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Healthy Food – A Healthy Start For A Healthy Future

eating healthy food

Healthy food for kids


Everyone wants to see their kids grow up to be healthy adults and live an active and happy life, so what can you do to help your child achieve this? Your child’s health status through life is largely dependant on the start they receive as a child. After healthy eating during pregnancy and the first six months of milk, the introduction to healthy food and eating habits you encourage, are critical to your child’s health and development now and in the future and will influence their own food and lifestyle choices as an adult.


Once your child has been weaned, the most effective way to achieve a healthy, balanced diet is to provide your child with a diverse selection of low-sugar and low-salt foods. Fruit and vegetables are a healthy food group that contain some of the most important nutrients for building and maintaining good health and should be included in varied abundance in your child’s diet. There will be some varieties that you child will prefer more than other’s but don’t be disheartened if you are faced with outright refusal at first. Your child will take a little time to get used to different tastes and textures but with a bit of encouragement using small portions, in no time at all they will develop a taste for many foods. Of course, like adults, there may be some foods that your child will just not tolerate, no matter how much you entice them to eat.


After 12 months and for the first few years, a balanced diet for your child should include:

healthy food varities

Healthy food servings per day


  • 3-4 servings of fruit and vegetables per day.
  • 3-4 servings of starchy food including potatoes, rice and bread per day.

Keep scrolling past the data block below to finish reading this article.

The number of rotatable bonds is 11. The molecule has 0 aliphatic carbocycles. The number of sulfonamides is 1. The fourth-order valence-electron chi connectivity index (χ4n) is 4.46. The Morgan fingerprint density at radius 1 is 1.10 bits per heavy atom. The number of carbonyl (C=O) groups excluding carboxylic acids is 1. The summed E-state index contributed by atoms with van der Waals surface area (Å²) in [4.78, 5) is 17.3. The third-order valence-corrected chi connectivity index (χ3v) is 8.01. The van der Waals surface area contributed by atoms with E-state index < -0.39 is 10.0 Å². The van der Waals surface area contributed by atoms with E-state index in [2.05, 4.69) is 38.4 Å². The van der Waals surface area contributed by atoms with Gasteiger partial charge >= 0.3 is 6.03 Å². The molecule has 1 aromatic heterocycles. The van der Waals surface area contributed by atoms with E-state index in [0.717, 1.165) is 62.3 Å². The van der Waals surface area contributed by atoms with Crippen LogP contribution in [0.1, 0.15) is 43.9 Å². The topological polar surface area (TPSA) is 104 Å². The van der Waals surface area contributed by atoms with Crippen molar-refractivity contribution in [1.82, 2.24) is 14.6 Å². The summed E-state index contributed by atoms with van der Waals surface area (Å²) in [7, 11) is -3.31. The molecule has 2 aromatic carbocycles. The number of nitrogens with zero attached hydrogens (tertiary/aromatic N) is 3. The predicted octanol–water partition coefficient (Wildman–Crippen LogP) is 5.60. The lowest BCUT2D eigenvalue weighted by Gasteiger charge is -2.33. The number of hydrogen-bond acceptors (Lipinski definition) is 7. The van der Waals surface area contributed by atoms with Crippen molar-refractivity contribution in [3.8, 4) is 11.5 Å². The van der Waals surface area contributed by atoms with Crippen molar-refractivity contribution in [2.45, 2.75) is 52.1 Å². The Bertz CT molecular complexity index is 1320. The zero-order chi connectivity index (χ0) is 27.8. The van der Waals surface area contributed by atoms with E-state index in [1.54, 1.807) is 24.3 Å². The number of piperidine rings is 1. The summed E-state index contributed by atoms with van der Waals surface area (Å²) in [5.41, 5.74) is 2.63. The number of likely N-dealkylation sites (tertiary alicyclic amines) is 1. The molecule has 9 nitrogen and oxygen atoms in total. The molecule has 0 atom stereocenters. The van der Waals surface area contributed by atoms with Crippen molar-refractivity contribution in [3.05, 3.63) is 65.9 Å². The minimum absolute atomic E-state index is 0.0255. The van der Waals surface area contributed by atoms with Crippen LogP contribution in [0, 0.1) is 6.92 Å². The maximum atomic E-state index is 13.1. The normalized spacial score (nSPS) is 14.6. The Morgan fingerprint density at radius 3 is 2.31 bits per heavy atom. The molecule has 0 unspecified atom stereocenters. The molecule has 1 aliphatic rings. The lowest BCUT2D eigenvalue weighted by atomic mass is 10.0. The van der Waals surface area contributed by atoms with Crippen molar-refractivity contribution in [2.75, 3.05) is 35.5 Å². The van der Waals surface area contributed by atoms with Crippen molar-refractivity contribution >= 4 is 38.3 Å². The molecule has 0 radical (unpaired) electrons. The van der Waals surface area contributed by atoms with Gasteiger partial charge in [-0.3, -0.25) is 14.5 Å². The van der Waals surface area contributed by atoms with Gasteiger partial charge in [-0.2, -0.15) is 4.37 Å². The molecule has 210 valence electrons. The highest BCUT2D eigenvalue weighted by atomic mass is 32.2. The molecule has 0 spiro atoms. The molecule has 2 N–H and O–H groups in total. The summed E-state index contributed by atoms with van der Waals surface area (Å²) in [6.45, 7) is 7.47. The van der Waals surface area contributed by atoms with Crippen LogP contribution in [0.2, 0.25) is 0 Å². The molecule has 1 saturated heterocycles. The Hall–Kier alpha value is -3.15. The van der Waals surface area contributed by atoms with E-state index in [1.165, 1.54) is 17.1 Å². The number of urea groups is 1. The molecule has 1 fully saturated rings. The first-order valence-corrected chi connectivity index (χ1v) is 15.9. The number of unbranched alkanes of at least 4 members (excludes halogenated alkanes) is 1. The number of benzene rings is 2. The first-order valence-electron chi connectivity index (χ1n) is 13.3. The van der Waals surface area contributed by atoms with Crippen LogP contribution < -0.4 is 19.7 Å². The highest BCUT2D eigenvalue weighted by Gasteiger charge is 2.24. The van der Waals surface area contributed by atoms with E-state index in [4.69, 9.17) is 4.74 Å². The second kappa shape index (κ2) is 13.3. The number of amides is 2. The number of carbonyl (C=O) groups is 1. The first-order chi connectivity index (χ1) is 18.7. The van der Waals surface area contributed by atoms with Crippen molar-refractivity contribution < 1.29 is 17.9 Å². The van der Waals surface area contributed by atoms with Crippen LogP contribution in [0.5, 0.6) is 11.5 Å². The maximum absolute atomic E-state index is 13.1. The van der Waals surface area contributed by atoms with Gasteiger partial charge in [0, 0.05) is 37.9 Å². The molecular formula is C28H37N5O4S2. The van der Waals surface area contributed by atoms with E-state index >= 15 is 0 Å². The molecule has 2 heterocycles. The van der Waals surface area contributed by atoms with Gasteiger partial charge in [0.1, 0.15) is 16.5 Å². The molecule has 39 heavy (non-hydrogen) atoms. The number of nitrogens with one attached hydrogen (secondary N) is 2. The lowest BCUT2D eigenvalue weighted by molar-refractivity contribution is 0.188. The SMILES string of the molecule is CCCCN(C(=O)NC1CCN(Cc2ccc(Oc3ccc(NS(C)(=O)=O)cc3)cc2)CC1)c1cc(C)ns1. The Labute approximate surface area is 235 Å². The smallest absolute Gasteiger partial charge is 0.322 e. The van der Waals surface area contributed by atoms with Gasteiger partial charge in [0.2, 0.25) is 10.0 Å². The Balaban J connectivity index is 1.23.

• 2 servings of meat, fish, eggs, pulses (including lentils and beans), or dahl.

Protein healthy food

Introducing lots of different foods early in your child’s life will help them become used to a varied diet and to have an open mind about eating new foods in the future. If you continue to give your child the same diet (even if they are healthy foods), there is a chance they may grow up to be a picky eater, fearful of trying new foods. Having a limited diet in childhood may also lead to nutritional deficiencies which will inhibit development and may increase the risk of developing health conditions in the future. Not only does your child require a high level of nutrition now, but they also need to build sufficient stores of nutrients for quick growth spurts. When feeding your child, bear in mind they may be allergic to certain ingredients. Always be alert for any adverse reactions, if you are in any doubt as to whether or not your child has any food allergies, seek advice from your doctor who may advise and arrange tests.

Mums lead a busy life, and there may not always be enough time to lovingly prepare home-made food day after day for their children, (as much as they want to!). However, in the early years of development especially, home-made food is by far the best option for healthy food. This is mainly because you have complete control over the ingredients and have the option to avoid adding sugar and salt (which is highly recommended), and use fresh, nutrient-dense ingredients. If you find yourself short of time, why not prepare large batches of food for different meals and store in the fridge or freezer for future use? Always take care to use best practices for storing and re-heating food.


Most young children know when they have eaten enough, so unless they are leaving almost a full plate, it is best not to force them to finish and avoid using sweet treats as a bargaining tool, (no matter how tempting it is!). Small and frequent meals with healthy snacks in between suits small children and helps them learn routines and healthy portions sizes. It is also worth bearing in mind, that in terms of candy and sugary foods, what they don’t know they cannot miss. There will undoubtedly come a time when they will be introduced to chocolate and sweets, but if you hold off as long as possible, they will develop a taste for low-sugar foods first, so the healthy foundations will already be set.

October 17, 2019 | 8:37 31    By Yvonne M.Robertson , CCN    

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